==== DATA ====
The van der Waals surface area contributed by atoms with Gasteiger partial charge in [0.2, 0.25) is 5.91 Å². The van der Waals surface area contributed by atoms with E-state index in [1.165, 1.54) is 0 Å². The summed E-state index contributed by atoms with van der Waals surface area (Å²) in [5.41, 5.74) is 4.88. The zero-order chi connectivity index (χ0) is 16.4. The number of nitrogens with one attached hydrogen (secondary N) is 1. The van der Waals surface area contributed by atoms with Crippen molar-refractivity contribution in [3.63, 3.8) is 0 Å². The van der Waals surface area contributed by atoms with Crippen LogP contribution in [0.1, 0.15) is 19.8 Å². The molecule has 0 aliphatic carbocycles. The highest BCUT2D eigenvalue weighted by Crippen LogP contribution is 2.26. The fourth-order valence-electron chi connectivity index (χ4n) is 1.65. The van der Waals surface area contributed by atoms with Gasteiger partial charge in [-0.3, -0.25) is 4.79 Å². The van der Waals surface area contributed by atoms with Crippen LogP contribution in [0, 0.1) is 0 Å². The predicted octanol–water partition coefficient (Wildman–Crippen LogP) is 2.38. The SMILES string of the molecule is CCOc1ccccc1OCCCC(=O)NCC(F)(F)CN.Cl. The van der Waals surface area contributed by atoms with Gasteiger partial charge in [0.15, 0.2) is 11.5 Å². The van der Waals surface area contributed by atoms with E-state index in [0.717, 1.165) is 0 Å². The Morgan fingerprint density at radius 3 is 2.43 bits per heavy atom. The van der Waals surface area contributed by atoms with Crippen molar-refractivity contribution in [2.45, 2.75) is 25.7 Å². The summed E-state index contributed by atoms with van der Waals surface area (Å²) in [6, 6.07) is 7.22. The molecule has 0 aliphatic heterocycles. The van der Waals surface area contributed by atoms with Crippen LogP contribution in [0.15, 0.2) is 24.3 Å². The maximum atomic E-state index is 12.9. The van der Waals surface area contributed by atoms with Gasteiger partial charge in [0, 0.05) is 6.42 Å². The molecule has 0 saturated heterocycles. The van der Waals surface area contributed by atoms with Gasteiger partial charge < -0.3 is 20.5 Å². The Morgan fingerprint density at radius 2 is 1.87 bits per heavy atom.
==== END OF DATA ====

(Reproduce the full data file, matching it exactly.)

The van der Waals surface area contributed by atoms with Gasteiger partial charge in [0.2, 0.25) is 5.91 Å². The van der Waals surface area contributed by atoms with E-state index in [1.165, 1.54) is 0 Å². The summed E-state index contributed by atoms with van der Waals surface area (Å²) in [5.41, 5.74) is 4.88. The zero-order chi connectivity index (χ0) is 16.4. The number of nitrogens with one attached hydrogen (secondary N) is 1. The van der Waals surface area contributed by atoms with Crippen molar-refractivity contribution in [3.63, 3.8) is 0 Å². The van der Waals surface area contributed by atoms with Crippen LogP contribution in [0.1, 0.15) is 19.8 Å². The molecule has 0 aliphatic carbocycles. The highest BCUT2D eigenvalue weighted by Crippen LogP contribution is 2.26. The fourth-order valence-electron chi connectivity index (χ4n) is 1.65. The van der Waals surface area contributed by atoms with Gasteiger partial charge in [-0.3, -0.25) is 4.79 Å². The van der Waals surface area contributed by atoms with Crippen LogP contribution in [0, 0.1) is 0 Å². The predicted octanol–water partition coefficient (Wildman–Crippen LogP) is 2.38. The SMILES string of the molecule is CCOc1ccccc1OCCCC(=O)NCC(F)(F)CN.Cl. The van der Waals surface area contributed by atoms with Gasteiger partial charge in [0.15, 0.2) is 11.5 Å². The van der Waals surface area contributed by atoms with E-state index in [0.717, 1.165) is 0 Å². The Morgan fingerprint density at radius 3 is 2.43 bits per heavy atom. The van der Waals surface area contributed by atoms with Crippen molar-refractivity contribution in [2.45, 2.75) is 25.7 Å². The summed E-state index contributed by atoms with van der Waals surface area (Å²) in [6, 6.07) is 7.22. The molecule has 0 aliphatic heterocycles. The van der Waals surface area contributed by atoms with Crippen LogP contribution in [0.15, 0.2) is 24.3 Å². The maximum atomic E-state index is 12.9. The van der Waals surface area contributed by atoms with Gasteiger partial charge in [0, 0.05) is 6.42 Å². The molecule has 0 saturated heterocycles. The van der Waals surface area contributed by atoms with Gasteiger partial charge < -0.3 is 20.5 Å². The Morgan fingerprint density at radius 2 is 1.87 bits per heavy atom.